Instead of blaming people of color who don't vote, white liberals need to take a closer look at their own communities. by Sherronda J. Brown and Lara Witt When Trump first launched an unsubstantiated attack against voter fraud after his own
Democrats are rejecting the idea that the party must disproportionately yield to the whims of the white working class.In what was largely considered a referendum on the Trump presidency, Tuesday's election swept a robust cohort of liberal and diverse elect officials into office. In Topeka, Kansas, Michelle De La Isla, a Hispanic woman, won the mayor’s race. In Charlotte, North Carolina, Vi Lyles became the city’s first Black mayor. In Minneapolis, Andrea Jenkins, a Black transgender activist, was elected to City Council. Ravi Bhalla, a Sikh man, was elected mayor in Hoboken, New Jersey. And from coast to coast, Latina, Vietnamese, and female candidates won elections. This week's victories energized progressives and members of the Resistance, the burgeoning liberal coalition that emerged in the wake of Trump's election. “I think those of us who care about the rights of human beings needed this victory,” said Lizz Winstead, cofounder of the reproductive rights organization Lady Parts Justice. “The gravy was so many women, women of color, and trans women won that it gives us hope that we are laying the foundation for the America that we all want to see.” Beyond electrifying the Democratic party's base, Tuesday's victories shown, senior party leaders that diverse coalitions can win campaigns — an idea thought to be precarious following Hillary Clinton's loss. After the 2016 presidential election with Trump taking the White House, many Democratic strategists thought the Democratic party needed to move further right to accommodate white working-class voters. In an August 2017 Atlantic article titled “What’s Wrong With the Democrats?”, political journalist Franklin Foer argued, “if the party cares about winning, it needs to learn how to appeal to the white working class.” Many liberal advocates were concerned that, these calls to return to the white working-class would mean sacrificing the civil protections of minority groups to win elections. However, after Tuesday's electoral success, many Democrats are rejecting the idea that the party must disproportionately yield to the whims of the white working class.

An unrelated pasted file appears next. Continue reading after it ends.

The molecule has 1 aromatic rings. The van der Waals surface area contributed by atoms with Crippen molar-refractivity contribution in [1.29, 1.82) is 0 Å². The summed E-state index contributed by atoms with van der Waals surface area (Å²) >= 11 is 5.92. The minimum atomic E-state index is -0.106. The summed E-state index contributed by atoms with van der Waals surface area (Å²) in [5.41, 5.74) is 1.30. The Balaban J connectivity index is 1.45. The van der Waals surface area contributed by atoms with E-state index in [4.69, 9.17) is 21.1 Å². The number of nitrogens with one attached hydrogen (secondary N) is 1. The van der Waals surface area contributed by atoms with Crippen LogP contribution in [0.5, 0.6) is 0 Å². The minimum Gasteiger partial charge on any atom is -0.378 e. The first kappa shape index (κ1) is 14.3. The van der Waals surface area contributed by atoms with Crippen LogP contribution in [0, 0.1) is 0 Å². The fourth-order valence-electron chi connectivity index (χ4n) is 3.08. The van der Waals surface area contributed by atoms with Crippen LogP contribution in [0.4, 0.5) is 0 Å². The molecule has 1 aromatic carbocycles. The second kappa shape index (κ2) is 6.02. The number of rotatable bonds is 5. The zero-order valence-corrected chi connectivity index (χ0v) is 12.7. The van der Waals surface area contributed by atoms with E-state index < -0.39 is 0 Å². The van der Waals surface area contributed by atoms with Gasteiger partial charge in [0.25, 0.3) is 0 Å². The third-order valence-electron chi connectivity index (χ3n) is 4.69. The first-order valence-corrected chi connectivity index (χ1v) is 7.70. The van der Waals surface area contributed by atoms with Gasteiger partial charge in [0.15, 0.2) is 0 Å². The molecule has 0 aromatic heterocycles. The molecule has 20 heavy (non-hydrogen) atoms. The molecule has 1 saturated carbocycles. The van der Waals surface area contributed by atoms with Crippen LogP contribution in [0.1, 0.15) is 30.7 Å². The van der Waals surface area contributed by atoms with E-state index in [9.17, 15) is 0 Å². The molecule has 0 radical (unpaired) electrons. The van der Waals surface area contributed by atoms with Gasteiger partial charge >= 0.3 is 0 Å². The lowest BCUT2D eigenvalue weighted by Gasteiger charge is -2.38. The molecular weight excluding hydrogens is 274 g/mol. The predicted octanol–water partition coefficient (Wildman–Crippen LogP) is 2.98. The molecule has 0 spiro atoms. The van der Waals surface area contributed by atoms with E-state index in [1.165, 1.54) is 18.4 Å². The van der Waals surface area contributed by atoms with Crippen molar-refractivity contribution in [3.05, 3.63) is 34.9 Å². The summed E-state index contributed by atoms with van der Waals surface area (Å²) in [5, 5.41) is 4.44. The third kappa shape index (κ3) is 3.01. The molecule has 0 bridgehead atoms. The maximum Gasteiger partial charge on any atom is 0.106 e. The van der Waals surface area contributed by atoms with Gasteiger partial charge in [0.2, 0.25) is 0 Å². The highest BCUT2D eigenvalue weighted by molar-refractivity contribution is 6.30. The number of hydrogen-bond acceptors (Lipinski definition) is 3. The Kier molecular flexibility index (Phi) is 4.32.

Muslim Americans are a small fraction of our national population, but the political discourse around us seems to echo loudly this election cycle. All three presidential debates this year have included at least one question -- or should we say shouting